Axiom of Choice

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The Axiom of Choice (AC) in set theory states that "for every set made of nonempty sets there is a function that chooses an element from each set". This function is called a choice function.

This axiom is powerful because by assuming the existence of such a function, one can then manipulate the function to prove otherwise unprovable theorems. This axiom is controversial because it assumes the existence of a function without giving any hint on how it could be constructed. This axiom has been used to prove many apparently absurd results, as in the Banach-Tarski Paradox discussed below.

To better understand the Axiom of Choice, consider alternative descriptions of it:

The Axiom of Choice holds that:[1]

given any collection of sets, however large, we can pick one element from each set in the collection.

More precisely, the Axiom of Choice states that:

For every collection of nonempty sets S, there exists a function f such that f(S) is a member of S for every possible S.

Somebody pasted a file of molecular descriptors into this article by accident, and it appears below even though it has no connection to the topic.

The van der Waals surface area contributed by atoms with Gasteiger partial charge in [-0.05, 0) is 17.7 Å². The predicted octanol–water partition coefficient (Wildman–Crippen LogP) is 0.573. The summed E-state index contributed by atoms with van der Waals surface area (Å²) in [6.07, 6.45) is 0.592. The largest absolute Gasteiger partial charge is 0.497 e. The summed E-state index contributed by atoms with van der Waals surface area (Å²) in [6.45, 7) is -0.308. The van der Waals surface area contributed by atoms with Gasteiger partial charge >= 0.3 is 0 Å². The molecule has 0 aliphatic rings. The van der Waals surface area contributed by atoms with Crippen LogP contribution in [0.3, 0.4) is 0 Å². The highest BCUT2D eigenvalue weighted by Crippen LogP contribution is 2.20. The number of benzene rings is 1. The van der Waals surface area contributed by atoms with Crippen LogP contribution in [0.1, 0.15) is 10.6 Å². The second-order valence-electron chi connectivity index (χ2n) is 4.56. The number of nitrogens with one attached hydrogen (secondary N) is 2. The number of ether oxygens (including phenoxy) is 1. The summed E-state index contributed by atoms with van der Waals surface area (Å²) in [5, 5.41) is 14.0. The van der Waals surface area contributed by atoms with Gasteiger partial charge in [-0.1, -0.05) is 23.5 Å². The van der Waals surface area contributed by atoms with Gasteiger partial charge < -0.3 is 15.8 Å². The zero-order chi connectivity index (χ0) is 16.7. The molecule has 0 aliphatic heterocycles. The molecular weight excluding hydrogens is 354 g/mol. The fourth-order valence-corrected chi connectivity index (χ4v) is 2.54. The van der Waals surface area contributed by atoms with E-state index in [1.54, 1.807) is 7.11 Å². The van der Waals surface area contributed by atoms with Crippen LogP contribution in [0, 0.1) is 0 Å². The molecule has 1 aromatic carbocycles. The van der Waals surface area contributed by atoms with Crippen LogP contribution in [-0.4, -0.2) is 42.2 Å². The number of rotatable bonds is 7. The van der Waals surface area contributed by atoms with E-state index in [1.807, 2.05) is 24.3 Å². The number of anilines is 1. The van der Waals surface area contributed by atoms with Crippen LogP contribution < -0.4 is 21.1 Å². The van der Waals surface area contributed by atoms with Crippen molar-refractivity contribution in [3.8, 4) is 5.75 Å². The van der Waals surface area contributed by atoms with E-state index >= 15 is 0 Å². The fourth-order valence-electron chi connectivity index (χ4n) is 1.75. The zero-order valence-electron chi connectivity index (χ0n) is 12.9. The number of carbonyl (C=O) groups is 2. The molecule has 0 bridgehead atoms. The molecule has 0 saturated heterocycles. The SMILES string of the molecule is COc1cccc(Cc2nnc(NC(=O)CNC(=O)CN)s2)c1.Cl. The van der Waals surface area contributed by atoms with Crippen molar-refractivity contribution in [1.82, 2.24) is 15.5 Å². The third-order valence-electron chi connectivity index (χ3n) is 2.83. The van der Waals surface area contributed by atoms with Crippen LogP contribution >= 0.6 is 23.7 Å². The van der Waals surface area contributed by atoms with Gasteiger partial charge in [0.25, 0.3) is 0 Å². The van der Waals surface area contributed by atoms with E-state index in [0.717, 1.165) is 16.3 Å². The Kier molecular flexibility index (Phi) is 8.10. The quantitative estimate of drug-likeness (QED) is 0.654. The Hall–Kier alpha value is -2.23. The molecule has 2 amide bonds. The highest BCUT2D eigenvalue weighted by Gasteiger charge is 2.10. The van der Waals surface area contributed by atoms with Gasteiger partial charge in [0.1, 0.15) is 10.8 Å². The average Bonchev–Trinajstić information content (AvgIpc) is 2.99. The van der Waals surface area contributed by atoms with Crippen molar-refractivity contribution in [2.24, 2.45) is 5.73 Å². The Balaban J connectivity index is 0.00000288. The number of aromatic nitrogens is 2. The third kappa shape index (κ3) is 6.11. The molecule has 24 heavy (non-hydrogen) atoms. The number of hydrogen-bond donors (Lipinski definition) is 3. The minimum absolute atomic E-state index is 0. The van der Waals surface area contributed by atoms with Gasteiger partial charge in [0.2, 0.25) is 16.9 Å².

Mathworld explains the Axiom of Choice as follows:[2]

Given any set of mutually disjoint nonempty sets, there exists at least one set that contains exactly one element in common with each of the nonempty sets.

Therefore, "We can choose one element from every element of a nonempty set of disjoint sets and this process by which we choose these sets will set up a new set."

Yet another helpful explanation of the Axiom of Choice is this:[3]

If you have a collection of sets C (which may potentially contain an uncountably large number of sets), then there exists a set H, called the choice set, which contains precisely one element from each (non-empty) set in C. H is called the "choice set" because you are essentially going through each set in C and choosing one element from it. One feature of the Axiom of Choice is that H is simply assumed to exist; there is no algorithm given which might tell you how to construct an example of H.

Here is another description of the Axiom of Choice:[4]

Let C be a collection of nonempty sets. Then we can choose a member from each set in that collection. In other words, there exists a function f defined on C with the property that, for each set S in the collection, f(S) is a member of S. The function f is then called a choice function.